Thursday, August 04, 2011

The cost of nutrients

Pablo Monsivais, Anju Aggarwal, and Adam Drewnowski have a fascinating new study out today in the journal Health Affairs.  Using data from surveys in Seattle, it found that diets were more expensive for people who consumed higher amounts of certain nutrients, such as potassium, and lower amounts of other food components, such as saturated fat.
Our findings highlight a stark economic dimension to observed imbalances in diet. Based on the diets reported by a representative sample of King County, Washington, residents, our analyses indicate that people attempting to bring their diet closer to recommended consumption levels for the nutrients we studied would probably have to pay higher food costs.
The nutrients themselves are not expensive.  In a 2009 study of diet models using the framework of USDA's Thrifty Food Plan, Joseph Llobrera and I explored different types of economic and nutritional constraints that one could try to meet. While choosing diets that are as similar as possible to current consumption patterns, it is fairly inexpensive to meet just nutrient constraints (like getting enough calcium and sufficiently low saturated fat).  It is a bit more expensive to meet Pyramid food group constraints (like getting enough fruit).  And it is more expensive still to meet idiosyncratic food-specific constraints (like getting enough of particular red meats).

The Health Affairs article is getting nationwide coverage today from the Associated Press, under the headline: "Healthy Eating is Privilege of the Rich, Study Finds." I am quoted for opposition to the main thesis.  Journalists do this in part because of the intrinsic value of multiple points of view, and also for narrative tension, quoting one scholar against another.  It is more fruitful to see this as an ongoing conversation in a community of researchers, trying to identify the economic and non-economic sources of unhealthy eating patterns, and reading each other's work with great interest and appreciation.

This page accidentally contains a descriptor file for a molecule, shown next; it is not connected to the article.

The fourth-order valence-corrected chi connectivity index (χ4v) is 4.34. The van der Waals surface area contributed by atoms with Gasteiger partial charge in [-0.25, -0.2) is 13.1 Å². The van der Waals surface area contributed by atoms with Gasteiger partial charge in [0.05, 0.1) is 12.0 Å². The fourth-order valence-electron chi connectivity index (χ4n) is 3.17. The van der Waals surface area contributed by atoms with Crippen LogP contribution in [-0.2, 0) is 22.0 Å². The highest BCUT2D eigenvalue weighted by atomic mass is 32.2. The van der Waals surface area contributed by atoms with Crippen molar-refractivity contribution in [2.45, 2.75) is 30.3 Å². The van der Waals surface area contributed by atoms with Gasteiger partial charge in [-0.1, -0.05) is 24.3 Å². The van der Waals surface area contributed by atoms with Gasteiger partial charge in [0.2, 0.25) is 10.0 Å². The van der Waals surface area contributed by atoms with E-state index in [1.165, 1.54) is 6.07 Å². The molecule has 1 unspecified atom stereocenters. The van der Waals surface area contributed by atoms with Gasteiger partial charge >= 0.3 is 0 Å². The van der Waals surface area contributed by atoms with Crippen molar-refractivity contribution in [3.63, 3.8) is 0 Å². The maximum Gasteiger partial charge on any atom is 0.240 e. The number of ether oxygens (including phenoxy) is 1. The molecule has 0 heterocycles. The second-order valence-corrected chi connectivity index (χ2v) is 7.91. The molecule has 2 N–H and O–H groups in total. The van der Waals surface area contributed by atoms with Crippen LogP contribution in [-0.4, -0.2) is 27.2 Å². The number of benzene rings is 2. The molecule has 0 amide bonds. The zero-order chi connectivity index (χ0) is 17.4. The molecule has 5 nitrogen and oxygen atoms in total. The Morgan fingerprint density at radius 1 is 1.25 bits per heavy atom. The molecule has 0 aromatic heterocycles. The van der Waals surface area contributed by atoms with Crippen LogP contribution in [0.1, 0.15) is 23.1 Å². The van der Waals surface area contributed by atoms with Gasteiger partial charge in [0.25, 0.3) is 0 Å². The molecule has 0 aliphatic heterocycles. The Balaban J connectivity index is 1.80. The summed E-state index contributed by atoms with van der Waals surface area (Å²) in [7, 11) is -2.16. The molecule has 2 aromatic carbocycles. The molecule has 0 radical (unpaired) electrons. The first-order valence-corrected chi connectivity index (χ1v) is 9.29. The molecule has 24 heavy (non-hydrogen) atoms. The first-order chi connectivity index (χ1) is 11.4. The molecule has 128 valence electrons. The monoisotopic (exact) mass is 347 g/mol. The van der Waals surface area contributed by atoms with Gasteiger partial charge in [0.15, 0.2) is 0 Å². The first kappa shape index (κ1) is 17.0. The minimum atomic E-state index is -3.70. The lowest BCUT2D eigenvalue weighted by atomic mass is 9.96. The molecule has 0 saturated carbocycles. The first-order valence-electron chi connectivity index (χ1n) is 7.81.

Addendum: Still mulling over this discussion, a good way to think quantitatively about these questions is to fiddle with our Thrifty Food Plan Calculator, on the Friedman School website.  For example, the tab titled "good sources of..." has a list of the food groups that provide the most potassium per dollar, the most fiber per dollar, and the least saturated fat per dollar.  These are the nutrients that featured most prominently in the Health Affairs article.  Enjoy exploring.

2 comments:

cmac611 said...

Interested in your comments (and thesis) on this subject which is near and dear to my heart! I posted a the following comment to Pablo's article ... "'I'd like to see the actual data ... personally, I think you can eat 'exceptionally' healthy for a reasonable cost! It takes effort and discipline (something we seem to lack of late). I have a 5yr food diary and vitals to know that for about $13.50/day I can eat 2175 calories (1674 net after exercise) which includes 80gm fiber, 85gm protein, 2100mg sodium; no HFCS, processed or packaged foods, artificial sweetener, etc.); and a mix of organic, local, fresh, and frozen. Not sure, but my time to prepare meals might not be that much different than going to nearest 'drive through.' Like I said, takes a little effort, discipline, and add to that a pinch of personal responsibility to take care of your body and not expect our wonderful 'sick care' system to fix your 'preventable' ailments." How does my cost compare to your research (realize you might be missing some important info, but nonetheless generally speaking).

Thanks, Charles

Parke Wilde said...

That's fascinating.

There is no reason for each person to make the same tradeoffs. You get high-quality and healthy meals at moderate cost through discipline and efficient home preparation. Others choose a healthy diet with more prepared foods and eating out, at greater expense. Still others eat convenient foods inexpensively, but sacrifice the freshness, organic production, and health profile.

It would be nice if it were possible to have great healthfulness, good taste, high quality, and high convenience, at low expense, with little need for cooking knowledge and discipline. But perhaps the policy goal should be more humble than all of that.